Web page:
There's no question that this has been an unpredictable and unforgettable year. The coronavirus disease 2019 (COVID-19) pandemic has completely transformed societal habits, cost more than 190,000 American lives, and upended the longest economic expansion in U.S. history, dating back to when record-keeping began roughly 160 years ago.
But it's important not to lose sight of the fact that it's also an election year. Up for grabs are all 435 seats in the House of Representatives, a third of the seats in the Senate, and the big chair in the White House.
Although coronavirus-related response and economic growth initiatives are bound to take the spotlight in the presidential race between Democratic Party challenger Joe Biden and incumbent Republican Donald Trump, it's Social Security policy that could well be a key issue this election.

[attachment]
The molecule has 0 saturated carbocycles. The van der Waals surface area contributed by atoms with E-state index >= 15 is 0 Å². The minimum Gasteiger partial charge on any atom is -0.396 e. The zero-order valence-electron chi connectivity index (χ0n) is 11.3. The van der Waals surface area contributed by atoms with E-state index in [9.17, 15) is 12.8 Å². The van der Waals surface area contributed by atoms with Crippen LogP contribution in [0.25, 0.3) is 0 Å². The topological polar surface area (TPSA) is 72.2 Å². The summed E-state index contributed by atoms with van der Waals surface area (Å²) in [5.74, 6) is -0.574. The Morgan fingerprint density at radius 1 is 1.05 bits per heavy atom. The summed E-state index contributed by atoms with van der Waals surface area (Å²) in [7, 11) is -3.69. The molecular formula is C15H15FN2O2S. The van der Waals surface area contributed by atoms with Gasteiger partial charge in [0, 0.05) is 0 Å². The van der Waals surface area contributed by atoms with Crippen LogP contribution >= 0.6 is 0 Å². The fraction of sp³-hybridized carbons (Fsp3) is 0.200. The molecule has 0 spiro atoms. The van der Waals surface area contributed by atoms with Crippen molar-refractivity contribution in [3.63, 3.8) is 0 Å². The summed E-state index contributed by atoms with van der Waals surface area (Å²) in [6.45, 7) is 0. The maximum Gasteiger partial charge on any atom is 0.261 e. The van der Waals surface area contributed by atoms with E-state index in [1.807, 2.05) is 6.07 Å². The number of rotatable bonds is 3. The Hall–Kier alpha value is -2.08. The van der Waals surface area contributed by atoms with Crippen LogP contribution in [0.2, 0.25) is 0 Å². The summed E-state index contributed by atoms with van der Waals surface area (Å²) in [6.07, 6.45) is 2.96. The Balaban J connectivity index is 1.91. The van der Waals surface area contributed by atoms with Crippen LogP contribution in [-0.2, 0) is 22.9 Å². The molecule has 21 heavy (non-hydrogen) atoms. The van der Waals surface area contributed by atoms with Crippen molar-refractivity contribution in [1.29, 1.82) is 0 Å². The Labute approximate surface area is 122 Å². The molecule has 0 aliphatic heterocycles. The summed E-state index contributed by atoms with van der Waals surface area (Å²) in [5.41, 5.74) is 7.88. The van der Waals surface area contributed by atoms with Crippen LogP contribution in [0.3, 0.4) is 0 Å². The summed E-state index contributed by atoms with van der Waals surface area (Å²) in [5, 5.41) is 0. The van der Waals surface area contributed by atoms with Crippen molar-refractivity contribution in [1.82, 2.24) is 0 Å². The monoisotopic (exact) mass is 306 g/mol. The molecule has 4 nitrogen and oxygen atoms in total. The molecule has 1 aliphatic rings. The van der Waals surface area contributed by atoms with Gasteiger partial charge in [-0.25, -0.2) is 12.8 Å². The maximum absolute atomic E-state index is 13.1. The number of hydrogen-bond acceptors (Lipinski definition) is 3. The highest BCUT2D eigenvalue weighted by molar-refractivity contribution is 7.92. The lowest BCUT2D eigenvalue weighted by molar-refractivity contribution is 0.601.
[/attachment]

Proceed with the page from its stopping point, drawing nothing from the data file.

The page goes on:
As a quick refresher, the Social Security program is facing an estimated funding obligation shortfall of almost $17 trillion. Though the program's existence isn't in question, the projected depletion of its asset reserves (i.e., its net cash surpluses built up since inception) could result in sweeping benefit cuts for retired workers of up to 24% by 2035. With Social Security's Judgment Day closing in, it's going to be up to the president, whether that will be Donald Trump or Joe Biden, to tackle the shortcomings of our nation's top social program.
The big question is, what can we expect from the candidates in terms of policy and based on their track records when it comes to Social Security? Let's take an in-depth look at the challenger, Joe Biden.
Joe Biden on Social Security